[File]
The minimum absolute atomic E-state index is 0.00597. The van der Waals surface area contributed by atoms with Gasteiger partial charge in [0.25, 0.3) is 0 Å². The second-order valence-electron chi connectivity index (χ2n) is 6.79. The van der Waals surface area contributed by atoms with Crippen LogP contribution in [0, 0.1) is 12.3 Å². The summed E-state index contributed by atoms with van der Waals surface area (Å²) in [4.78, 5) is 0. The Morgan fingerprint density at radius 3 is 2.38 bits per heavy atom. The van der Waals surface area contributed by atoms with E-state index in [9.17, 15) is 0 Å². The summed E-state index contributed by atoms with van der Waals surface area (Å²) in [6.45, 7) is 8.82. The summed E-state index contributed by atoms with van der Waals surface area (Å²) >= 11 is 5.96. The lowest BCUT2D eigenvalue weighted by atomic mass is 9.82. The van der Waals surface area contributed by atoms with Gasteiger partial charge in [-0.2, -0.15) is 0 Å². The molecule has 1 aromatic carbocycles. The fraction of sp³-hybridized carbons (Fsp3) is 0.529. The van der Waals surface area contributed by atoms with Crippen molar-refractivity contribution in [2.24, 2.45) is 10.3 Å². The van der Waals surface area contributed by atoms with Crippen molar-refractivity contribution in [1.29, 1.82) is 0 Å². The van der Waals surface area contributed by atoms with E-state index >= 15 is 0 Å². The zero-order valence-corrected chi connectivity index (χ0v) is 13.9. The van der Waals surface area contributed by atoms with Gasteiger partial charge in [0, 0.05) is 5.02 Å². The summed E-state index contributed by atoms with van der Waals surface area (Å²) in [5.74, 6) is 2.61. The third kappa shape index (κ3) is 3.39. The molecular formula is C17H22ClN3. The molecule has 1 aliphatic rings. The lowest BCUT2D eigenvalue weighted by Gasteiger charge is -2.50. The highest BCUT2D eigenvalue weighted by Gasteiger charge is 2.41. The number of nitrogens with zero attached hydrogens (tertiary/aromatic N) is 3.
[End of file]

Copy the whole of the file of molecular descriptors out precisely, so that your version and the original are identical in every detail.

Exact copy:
The minimum absolute atomic E-state index is 0.00597. The van der Waals surface area contributed by atoms with Gasteiger partial charge in [0.25, 0.3) is 0 Å². The second-order valence-electron chi connectivity index (χ2n) is 6.79. The van der Waals surface area contributed by atoms with Crippen LogP contribution in [0, 0.1) is 12.3 Å². The summed E-state index contributed by atoms with van der Waals surface area (Å²) in [4.78, 5) is 0. The Morgan fingerprint density at radius 3 is 2.38 bits per heavy atom. The van der Waals surface area contributed by atoms with E-state index in [9.17, 15) is 0 Å². The summed E-state index contributed by atoms with van der Waals surface area (Å²) in [6.45, 7) is 8.82. The summed E-state index contributed by atoms with van der Waals surface area (Å²) >= 11 is 5.96. The lowest BCUT2D eigenvalue weighted by atomic mass is 9.82. The van der Waals surface area contributed by atoms with Gasteiger partial charge in [-0.2, -0.15) is 0 Å². The molecule has 1 aromatic carbocycles. The fraction of sp³-hybridized carbons (Fsp3) is 0.529. The van der Waals surface area contributed by atoms with Crippen molar-refractivity contribution in [2.24, 2.45) is 10.3 Å². The van der Waals surface area contributed by atoms with Crippen molar-refractivity contribution in [1.29, 1.82) is 0 Å². The van der Waals surface area contributed by atoms with E-state index >= 15 is 0 Å². The zero-order valence-corrected chi connectivity index (χ0v) is 13.9. The van der Waals surface area contributed by atoms with Gasteiger partial charge in [0, 0.05) is 5.02 Å². The summed E-state index contributed by atoms with van der Waals surface area (Å²) in [5.74, 6) is 2.61. The third kappa shape index (κ3) is 3.39. The molecular formula is C17H22ClN3. The molecule has 1 aliphatic rings. The lowest BCUT2D eigenvalue weighted by Gasteiger charge is -2.50. The highest BCUT2D eigenvalue weighted by Gasteiger charge is 2.41. The number of nitrogens with zero attached hydrogens (tertiary/aromatic N) is 3.